The big weakness of the overhead casting is casting light lures, especially into the wind. The high release point leads to a high arching trajectory which gives the wind plenty of opportunity to blow the lure off course and restrict casting distance. As you can see from the graph below the optimum trajectory that a lure must travel through to achieve maximum distance is 45 degrees so irrespective of whether the cast is overhead or side this is the trajectory to strive for.


Side casting, or off the ground casting, is different from overhead casting in several ways. Firstly the angler initially stands with feet parallel to the shore. The rod tip is then drawn back behind the angler and as the cast is executed the angler swivels to face the target. The front foot moves to point at the target and the rear foot follows. The hands end up in front of the eyes and the rod tip is moved through the desired casting angle. This short UK video shows how it is done.

Obviously when you are side casting lures then it is important that you do not place them on the ground as they will inevitably snag. I generally swing the rod tip back and as the lure straightens out directly behind the tip I rapidly accelerate forward into the cast. This loads the rod more and increases casting distance. The lure never actually touches the ground at any point during the cast. The following Active Angling video shows how I side cast in detail. Note how the rod angle constantly changes depending on how much wind there is and the wind direction.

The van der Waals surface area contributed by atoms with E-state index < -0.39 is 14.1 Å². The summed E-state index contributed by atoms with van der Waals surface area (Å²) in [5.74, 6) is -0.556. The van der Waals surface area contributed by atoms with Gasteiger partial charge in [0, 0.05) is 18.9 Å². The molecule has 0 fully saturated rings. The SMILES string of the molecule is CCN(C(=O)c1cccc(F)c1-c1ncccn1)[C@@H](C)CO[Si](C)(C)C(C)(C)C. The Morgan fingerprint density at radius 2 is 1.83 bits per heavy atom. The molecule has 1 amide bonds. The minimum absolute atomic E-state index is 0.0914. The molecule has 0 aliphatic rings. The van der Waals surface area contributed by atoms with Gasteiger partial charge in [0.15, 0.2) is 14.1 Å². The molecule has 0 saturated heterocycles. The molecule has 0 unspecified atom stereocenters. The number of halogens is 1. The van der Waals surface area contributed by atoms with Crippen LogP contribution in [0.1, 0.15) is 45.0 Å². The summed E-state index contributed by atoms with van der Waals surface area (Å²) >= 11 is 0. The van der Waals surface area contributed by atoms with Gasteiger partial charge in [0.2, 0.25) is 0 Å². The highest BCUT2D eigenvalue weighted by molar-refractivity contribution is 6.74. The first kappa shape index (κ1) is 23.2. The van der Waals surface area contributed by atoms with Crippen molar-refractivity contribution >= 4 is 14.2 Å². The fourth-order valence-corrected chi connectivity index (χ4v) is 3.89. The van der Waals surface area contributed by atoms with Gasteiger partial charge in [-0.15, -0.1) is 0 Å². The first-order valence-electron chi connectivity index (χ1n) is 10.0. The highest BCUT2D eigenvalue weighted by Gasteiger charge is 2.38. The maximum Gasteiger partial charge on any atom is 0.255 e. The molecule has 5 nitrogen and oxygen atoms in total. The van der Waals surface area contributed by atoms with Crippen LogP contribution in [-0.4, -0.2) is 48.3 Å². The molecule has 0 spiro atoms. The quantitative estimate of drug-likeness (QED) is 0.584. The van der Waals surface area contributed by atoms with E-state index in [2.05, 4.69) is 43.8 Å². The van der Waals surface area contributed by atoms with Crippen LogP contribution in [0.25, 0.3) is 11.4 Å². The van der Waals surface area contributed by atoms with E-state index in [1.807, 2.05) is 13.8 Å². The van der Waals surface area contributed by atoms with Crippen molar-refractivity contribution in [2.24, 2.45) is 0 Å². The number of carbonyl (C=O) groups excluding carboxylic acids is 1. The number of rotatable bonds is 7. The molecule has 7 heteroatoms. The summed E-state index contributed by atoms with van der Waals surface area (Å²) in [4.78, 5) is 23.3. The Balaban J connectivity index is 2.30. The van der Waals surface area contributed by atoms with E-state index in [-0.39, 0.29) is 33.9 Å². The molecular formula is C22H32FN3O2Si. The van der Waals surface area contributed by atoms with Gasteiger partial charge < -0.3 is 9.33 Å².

I personally prefer to side cast when lure fishing the flats. There are several reasons for this but it is mainly to do with the ever present wind and lure weight. I generally fish with small 7 – 11 gram lures and achieving any sort of distance when casting these lures into the wind with an overhead cast is difficult. If I am casting into the wind then I tend to lower the casting angle to 30 degrees to get a flatter trajectory. This reduces distance slightly but the lure spends less time in the air and therefore is less affected by the wind. If the wind is blowing from directly behind then I will increase the casting angle to 60 degrees so that the wind has more opportunity and time to push the lure further away.

When it comes to side casting lures on the flats long rods are a decided advantage. The extra rod length increases the distance the rod tip travels in the casting stroke which in turn increases casting distance. This is covered in detail in the Active Angling “Are longer rods better” post. Check it out: –https://activeanglingnz.com/2015/09/24/are-longer-rods-better-on-the-flats/